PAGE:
Meter Per Second

Team Physics -
Created by: Team Physics -, Last Updated: April 25, 2024

Meter Per Second

What is Meter Per Second?

Meter per second (m/s) is the standard unit of speed or velocity in the International System of Units (SI). It measures the distance traveled in meters per unit time of one second. Commonly used in physics, engineering, and everyday applications, it provides a straightforward measure of how fast an object is moving in a straight line.

Meter Per Second Formula and Symbol

The symbol for meter per second is “m/s“. The formula to calculate meter per second is:

Meter per second (m/s) = Distance (in meters)/Time (in seconds)

This formula represents the rate of change of distance with respect to time, indicating the speed or velocity of an object in meters per second.

Conversion of Meter Per Second into Other Units

From/To (unit)Conversion Formula
1 Meter Per Second (m/s) to Kilometers per Hour (km/h)m/s × 3.6
1 Meter Per Second (m/s) to Miles per Hour (mph)m/s × 2.237
1 Meter Per Second (m/s) to Feet per Second (ft/s)m/s × 3.281

Meter Per Second (m/s) to Kilometers per Hour (km/h)

1 Meter Per Second (m/s) = 3.6 Kilometers per Hour (km/h)

One meter per second (m/s) is equivalent to 3.6 kilometers per hour (km/h). This conversion factor allows for quick and easy transformation between speed units in everyday calculations.

Meter Per Second (m/s) to Miles per Hour (mph)

1 Meter Per Second (m/s) = 2.237 Miles per Hour (mph)

At a speed of 1 meter per second, you’re moving at a rate equivalent to 2.237 miles per hour, which translates to roughly 3.6 kilometers per hour.

Meter Per Second (m/s) to Feet per Second (ft/s)

1 Meter Per Second (m/s) = 3.281 Feet per Second (ft/s)

One meter per second (m/s) is equivalent to approximately 3.281 feet per second (ft/s). This conversion is commonly used in physics and engineering calculations involving velocity and speed.

Examples of Meter Per Second

  1. A car traveling at 20 meters per second on a highway.
  2. A person running at a speed of 4 meters per second in a race.
  3. The speed of a train moving at 30 meters per second along the tracks.
  4. The velocity of a rocket ascending at 200 meters per second during liftoff.
  5. The rate of water flowing through a pipe at 2 meters per second.
  6. The speed of a cyclist racing at 15 meters per second in a sprint.
  7. The velocity of wind blowing at 5 meters per second.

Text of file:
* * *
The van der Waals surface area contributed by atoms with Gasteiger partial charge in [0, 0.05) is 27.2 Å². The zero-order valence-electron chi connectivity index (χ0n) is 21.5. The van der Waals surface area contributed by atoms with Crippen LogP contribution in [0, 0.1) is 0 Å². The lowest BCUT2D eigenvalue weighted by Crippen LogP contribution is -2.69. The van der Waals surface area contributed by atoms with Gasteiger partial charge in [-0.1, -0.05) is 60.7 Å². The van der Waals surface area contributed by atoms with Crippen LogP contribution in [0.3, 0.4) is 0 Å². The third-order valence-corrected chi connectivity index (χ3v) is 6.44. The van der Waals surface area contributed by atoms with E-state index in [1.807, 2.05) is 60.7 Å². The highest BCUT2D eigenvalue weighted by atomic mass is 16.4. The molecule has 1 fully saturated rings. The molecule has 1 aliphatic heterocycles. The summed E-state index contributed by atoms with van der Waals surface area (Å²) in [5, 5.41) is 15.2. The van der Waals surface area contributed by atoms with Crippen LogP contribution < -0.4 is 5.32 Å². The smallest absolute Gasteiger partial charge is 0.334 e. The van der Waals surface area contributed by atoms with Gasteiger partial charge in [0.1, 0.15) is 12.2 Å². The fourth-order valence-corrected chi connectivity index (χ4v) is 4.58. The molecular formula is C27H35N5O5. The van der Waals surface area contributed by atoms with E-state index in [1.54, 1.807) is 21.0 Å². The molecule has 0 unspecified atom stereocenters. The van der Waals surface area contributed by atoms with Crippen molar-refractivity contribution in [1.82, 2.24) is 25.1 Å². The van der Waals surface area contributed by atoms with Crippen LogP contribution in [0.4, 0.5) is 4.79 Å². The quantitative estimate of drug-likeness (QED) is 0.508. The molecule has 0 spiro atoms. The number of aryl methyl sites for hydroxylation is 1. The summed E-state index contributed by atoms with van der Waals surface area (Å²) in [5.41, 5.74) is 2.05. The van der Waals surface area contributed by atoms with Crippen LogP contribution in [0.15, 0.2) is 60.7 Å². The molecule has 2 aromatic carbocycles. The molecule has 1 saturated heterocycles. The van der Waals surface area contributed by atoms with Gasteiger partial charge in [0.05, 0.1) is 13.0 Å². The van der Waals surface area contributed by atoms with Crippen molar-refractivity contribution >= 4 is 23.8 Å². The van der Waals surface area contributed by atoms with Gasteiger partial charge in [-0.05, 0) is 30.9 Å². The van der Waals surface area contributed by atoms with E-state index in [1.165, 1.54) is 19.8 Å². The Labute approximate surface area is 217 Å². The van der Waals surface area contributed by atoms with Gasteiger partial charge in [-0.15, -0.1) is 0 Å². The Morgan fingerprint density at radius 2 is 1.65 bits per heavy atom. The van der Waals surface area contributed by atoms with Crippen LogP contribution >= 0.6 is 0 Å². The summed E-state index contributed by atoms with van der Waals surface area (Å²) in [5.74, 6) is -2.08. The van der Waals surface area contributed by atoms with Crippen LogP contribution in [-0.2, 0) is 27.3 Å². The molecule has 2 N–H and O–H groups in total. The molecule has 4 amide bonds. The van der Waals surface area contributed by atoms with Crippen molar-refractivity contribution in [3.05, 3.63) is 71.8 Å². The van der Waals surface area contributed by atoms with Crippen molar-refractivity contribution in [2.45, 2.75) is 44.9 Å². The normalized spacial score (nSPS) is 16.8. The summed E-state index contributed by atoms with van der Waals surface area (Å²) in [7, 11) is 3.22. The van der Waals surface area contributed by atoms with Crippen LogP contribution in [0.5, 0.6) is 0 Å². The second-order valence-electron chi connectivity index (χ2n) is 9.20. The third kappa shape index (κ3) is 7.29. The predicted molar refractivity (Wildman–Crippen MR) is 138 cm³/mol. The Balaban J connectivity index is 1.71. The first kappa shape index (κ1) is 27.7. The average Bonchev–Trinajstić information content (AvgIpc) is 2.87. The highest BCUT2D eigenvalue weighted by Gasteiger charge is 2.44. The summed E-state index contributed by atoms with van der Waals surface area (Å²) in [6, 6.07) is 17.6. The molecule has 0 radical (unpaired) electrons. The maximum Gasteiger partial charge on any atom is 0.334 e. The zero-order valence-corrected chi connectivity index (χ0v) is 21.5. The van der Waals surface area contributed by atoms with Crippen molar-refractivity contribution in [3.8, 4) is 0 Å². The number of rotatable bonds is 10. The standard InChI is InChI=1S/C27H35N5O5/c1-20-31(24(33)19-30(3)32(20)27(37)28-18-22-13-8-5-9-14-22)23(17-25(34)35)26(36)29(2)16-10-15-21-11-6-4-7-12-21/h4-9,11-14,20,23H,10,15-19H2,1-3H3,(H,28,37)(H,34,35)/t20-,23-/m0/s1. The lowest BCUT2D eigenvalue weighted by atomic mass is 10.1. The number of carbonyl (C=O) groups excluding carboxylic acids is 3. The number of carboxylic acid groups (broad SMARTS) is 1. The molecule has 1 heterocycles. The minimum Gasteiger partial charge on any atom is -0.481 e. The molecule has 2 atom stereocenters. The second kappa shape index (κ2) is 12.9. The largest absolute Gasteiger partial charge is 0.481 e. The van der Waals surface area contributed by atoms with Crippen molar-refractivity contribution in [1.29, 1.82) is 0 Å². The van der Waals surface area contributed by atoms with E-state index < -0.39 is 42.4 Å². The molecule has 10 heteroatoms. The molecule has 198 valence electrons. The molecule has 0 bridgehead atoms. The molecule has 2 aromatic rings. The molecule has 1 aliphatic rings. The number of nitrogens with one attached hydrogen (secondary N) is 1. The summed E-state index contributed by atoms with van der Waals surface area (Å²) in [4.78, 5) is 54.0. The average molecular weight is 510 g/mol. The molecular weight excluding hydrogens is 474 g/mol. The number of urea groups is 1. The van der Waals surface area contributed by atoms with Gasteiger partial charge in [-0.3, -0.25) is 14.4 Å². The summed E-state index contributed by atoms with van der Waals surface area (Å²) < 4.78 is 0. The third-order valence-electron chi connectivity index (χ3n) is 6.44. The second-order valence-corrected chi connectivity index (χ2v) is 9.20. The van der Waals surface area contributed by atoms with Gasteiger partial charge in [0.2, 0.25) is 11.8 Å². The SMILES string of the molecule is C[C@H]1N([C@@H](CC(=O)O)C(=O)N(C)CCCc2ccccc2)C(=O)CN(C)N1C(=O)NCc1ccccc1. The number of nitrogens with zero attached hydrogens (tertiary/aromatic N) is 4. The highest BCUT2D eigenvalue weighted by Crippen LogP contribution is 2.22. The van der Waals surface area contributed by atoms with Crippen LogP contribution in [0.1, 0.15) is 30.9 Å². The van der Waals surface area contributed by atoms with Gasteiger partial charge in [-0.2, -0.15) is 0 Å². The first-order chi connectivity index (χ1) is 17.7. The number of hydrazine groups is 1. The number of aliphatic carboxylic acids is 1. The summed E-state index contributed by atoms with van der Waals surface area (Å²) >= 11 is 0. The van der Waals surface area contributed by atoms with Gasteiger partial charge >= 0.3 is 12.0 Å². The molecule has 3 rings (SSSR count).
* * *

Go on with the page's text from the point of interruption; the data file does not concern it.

8. The rate of descent of a skydiver falling at 50 meters per second.
  9. The speed of sound traveling at approximately 343 meters per second in air.
  10. The velocity of a swimmer moving at 2.5 meters per second in a pool race.

Types of Meter Per Second

  1. Linear speed: The rate of change of position of an object along a straight path, like a car moving on a road.
  2. Angular speed: The rate of change of angle of rotation of a rotating object, such as the blades of a wind turbine.
  3. Fluid flow velocity: The speed at which a fluid (liquid or gas) moves through a pipe or channel.
  4. Rate of change: The speed at which a quantity changes over time, such as the growth rate of a population.
  5. Terminal velocity: The maximum velocity reached by an object falling through a fluid, like a skydiver falling through the air.


meter per second is the unit of

“Meters per second” is the unit of measurement for speed or velocity.

What is the significance of meters per second in scientific research?

In scientific research, meters per second is used to quantify the speed of various phenomena, from the movement of particles to the flow of fluids, enabling precise analysis and understanding of natural processes.

Why is meters per second a useful unit of measurement?

Meters per second provides a standardized and internationally recognized way to express speed or velocity, making it easy to communicate and compare measurements across different contexts and applications.

How is meters per second calculated?

Meters per second is calculated by dividing the distance traveled in meters by the time taken in seconds.

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